All of these skills can be classified as mini-games, since they all incorporate the same puzzle gameplay, except that they have minor variations in the rules. With an exception to hacking leap gates, all of these mini-games are optional within the campaign, however players are recommended to play them so that they can reap the rewards. By far the most tedious one is hacking leap gates, which is required to progress in the story. Unfortunately, since players are required to visit different sections of the galaxy to earn new missions and complete missions, there are about forty leap gates in Galactrix. What’s tedious with hacking these leap gates is that you have to clear a sequence of different-colored gems, and this sequence can be up to twenty gems long. The time limit (ranging from 80 to 120 seconds) can cause many forced retries to successfully hack the gates. To add insult to injury, if you pause the game with the start button, the timer continues to count down, so the only way to truly pause the game is to close the DS. Another frustrating part about leap gates is that they randomly deactivate, forcing players to hack them yet again.
The DS version of Puzzle Quest: Galactrix is not technically impressive by any means. The graphics are predominantly static. There are very minor animations when a gem gets eliminated, and when this happens the framerate takes a big hit for a few seconds, which makes the game feel really sluggish. The sound design is very generic, featuring a forgettable sci-fi soundtrack with dull sound effects, and there are occasional glitches where the sound becomes garbled during a loading screen. Galactrix also features something that isn’t seen in a lot of DS games: loading screens. Each time the game has to load something, it takes about four seconds to do so, and anything you do outside of battle triggers one of these loading screens, whether you are going to a map screen, your inventory, or a battle.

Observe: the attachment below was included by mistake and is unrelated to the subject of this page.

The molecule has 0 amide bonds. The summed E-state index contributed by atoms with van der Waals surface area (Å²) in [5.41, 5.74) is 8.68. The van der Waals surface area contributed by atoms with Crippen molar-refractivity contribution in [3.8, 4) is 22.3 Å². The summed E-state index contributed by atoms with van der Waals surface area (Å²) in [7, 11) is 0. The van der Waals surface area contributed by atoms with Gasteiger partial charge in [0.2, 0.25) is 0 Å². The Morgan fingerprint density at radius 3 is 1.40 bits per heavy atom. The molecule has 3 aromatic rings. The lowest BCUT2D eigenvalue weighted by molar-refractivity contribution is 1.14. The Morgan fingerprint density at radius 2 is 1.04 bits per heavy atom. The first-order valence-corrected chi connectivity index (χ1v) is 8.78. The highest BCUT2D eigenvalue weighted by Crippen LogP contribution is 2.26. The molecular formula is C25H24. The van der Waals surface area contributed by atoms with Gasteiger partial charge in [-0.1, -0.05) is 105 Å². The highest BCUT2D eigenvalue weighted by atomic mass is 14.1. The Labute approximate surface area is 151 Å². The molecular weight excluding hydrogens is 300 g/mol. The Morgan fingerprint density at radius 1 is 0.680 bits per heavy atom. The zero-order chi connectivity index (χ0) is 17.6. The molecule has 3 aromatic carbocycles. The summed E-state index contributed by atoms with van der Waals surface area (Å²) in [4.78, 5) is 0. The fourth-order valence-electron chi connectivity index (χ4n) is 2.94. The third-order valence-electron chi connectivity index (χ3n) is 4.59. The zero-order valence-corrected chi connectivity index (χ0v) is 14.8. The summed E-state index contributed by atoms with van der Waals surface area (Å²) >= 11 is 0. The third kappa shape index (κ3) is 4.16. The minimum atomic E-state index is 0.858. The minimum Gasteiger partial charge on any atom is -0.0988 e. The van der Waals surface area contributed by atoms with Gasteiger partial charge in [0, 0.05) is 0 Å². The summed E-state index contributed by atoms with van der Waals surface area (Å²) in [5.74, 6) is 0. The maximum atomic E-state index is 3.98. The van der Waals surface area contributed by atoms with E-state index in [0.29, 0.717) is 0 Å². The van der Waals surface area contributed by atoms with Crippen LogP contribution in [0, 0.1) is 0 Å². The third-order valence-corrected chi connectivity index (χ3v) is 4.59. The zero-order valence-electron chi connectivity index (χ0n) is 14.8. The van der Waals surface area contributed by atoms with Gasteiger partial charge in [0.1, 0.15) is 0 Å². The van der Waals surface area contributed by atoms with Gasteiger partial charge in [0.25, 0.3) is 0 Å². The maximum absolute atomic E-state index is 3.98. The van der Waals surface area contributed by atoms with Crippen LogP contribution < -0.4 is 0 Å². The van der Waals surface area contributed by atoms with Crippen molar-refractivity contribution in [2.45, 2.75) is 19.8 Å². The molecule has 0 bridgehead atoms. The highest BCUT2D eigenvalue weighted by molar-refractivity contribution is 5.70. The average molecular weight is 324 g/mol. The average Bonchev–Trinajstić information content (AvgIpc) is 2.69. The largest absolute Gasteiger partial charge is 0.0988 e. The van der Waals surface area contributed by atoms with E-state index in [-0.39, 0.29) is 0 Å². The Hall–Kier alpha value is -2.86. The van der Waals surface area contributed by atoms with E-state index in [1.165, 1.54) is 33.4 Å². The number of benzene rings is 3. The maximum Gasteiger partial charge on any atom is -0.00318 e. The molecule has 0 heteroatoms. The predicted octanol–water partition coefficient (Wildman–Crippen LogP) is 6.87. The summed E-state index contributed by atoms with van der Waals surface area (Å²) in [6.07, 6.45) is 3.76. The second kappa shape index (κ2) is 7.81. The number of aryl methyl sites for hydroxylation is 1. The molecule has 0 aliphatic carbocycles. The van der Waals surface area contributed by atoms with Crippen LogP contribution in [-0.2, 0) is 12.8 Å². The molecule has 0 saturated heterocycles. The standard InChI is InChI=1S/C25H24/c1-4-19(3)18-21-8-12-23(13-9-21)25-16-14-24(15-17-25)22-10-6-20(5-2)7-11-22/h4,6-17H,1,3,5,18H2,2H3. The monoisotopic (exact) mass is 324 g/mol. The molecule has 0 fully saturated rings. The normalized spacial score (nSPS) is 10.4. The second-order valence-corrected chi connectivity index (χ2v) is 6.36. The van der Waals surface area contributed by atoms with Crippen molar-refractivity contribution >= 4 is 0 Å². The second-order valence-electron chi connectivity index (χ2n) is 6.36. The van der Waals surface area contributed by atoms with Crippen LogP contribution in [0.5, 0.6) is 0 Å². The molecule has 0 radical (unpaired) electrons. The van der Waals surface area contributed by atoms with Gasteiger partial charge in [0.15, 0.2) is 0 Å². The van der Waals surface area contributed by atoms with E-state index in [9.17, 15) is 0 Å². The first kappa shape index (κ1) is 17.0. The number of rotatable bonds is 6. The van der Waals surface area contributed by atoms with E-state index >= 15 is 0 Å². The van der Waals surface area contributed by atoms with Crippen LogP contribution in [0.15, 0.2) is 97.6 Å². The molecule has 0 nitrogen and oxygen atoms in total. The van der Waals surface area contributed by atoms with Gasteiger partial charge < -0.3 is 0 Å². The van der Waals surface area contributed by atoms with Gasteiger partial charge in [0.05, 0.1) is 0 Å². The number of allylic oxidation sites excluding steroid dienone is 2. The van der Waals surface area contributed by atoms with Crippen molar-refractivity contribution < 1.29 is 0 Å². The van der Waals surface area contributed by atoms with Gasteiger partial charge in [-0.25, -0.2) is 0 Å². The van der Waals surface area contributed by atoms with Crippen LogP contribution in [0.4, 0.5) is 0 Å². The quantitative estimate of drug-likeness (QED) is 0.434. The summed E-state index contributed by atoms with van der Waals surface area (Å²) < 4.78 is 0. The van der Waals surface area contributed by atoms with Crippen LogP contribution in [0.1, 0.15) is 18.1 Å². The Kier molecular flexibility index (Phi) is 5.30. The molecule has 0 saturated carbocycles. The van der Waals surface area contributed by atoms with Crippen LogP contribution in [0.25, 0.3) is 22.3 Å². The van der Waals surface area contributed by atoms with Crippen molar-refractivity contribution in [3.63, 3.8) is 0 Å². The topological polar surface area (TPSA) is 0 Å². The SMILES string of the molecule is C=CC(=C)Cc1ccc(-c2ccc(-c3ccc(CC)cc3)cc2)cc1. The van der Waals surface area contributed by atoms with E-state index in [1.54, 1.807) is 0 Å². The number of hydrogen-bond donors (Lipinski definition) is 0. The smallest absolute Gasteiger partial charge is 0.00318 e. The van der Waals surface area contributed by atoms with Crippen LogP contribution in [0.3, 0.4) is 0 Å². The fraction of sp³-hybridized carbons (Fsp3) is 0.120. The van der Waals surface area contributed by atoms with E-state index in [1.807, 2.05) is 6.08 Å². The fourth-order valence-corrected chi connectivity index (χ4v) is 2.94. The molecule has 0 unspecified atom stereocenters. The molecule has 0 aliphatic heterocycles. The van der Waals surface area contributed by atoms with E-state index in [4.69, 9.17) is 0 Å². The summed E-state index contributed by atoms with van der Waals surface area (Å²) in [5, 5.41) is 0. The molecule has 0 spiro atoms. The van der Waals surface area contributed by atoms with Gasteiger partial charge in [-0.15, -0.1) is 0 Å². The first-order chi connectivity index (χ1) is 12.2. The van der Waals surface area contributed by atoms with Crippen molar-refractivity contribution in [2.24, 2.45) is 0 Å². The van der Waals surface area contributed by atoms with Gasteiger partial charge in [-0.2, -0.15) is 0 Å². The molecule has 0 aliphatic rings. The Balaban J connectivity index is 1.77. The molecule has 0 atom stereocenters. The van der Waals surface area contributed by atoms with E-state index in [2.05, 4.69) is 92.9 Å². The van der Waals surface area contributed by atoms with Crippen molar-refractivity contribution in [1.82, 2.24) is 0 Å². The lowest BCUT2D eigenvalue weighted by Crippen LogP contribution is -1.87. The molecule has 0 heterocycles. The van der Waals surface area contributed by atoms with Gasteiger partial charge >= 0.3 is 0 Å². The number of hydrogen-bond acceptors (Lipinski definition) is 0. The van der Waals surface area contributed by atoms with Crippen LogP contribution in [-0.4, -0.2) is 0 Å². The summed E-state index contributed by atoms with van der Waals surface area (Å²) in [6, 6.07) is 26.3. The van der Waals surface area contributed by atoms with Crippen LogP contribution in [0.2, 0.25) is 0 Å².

The biggest problem in Galactrix is the controls. While a touch screen interface is normally an ideal choice for this type of game, it isn't when the interface is full of glitches. Usually the game registers a tap correctly, but sometimes a tap is misinterpreted, which causes a lot of frustration. On the map of the galaxy, you have to drag the stylus to see the other portions of the map; occasionally the direction you drag is misinterpreted, causing the map jump randomly. Sometimes when you try to select something in a menu it will not register, and if this happens on a map, your spaceship will randomly go around in a circle and then drift off to a random direction off the map. During puzzles, sometimes the wrong gem will register; if this happens in battle, it counts as an illegal move with a penalty of 5 HP and a lost turn.
Ultimately, Puzzle Quest: Galactrix is a great and addictive game that has a lot of deep gameplay and strategic elements. Some Puzzle Quest fans will like the new gameplay implemented in Galactrix, and some fans will dislike them. The game lasts for 20 hours or so, depending on how players pace themselves with the main story. There is also a multi-card multiplayer mode, which allows two players to battle each other with one of their ships from the single player campaign. However, the DS version is just riddled with frustrating technical issues that will bog down the experience.